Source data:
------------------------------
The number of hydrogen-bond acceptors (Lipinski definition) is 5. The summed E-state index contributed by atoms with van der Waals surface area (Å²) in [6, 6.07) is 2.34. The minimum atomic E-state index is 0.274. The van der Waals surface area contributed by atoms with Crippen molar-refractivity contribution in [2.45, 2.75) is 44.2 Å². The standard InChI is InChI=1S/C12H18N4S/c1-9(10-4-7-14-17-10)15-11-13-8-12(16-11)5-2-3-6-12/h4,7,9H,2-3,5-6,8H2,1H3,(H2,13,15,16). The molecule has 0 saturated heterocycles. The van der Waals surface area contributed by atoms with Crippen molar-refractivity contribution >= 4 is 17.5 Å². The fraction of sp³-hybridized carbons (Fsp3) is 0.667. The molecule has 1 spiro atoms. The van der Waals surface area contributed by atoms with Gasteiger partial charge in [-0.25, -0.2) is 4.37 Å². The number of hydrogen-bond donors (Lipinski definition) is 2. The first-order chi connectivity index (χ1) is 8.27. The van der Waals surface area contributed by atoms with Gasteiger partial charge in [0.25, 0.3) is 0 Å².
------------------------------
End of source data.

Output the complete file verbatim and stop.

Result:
The number of hydrogen-bond acceptors (Lipinski definition) is 5. The summed E-state index contributed by atoms with van der Waals surface area (Å²) in [6, 6.07) is 2.34. The minimum atomic E-state index is 0.274. The van der Waals surface area contributed by atoms with Crippen molar-refractivity contribution in [2.45, 2.75) is 44.2 Å². The standard InChI is InChI=1S/C12H18N4S/c1-9(10-4-7-14-17-10)15-11-13-8-12(16-11)5-2-3-6-12/h4,7,9H,2-3,5-6,8H2,1H3,(H2,13,15,16). The molecule has 0 saturated heterocycles. The van der Waals surface area contributed by atoms with Crippen molar-refractivity contribution >= 4 is 17.5 Å². The fraction of sp³-hybridized carbons (Fsp3) is 0.667. The molecule has 1 spiro atoms. The van der Waals surface area contributed by atoms with Gasteiger partial charge in [-0.25, -0.2) is 4.37 Å². The number of hydrogen-bond donors (Lipinski definition) is 2. The first-order chi connectivity index (χ1) is 8.27. The van der Waals surface area contributed by atoms with Gasteiger partial charge in [0.25, 0.3) is 0 Å².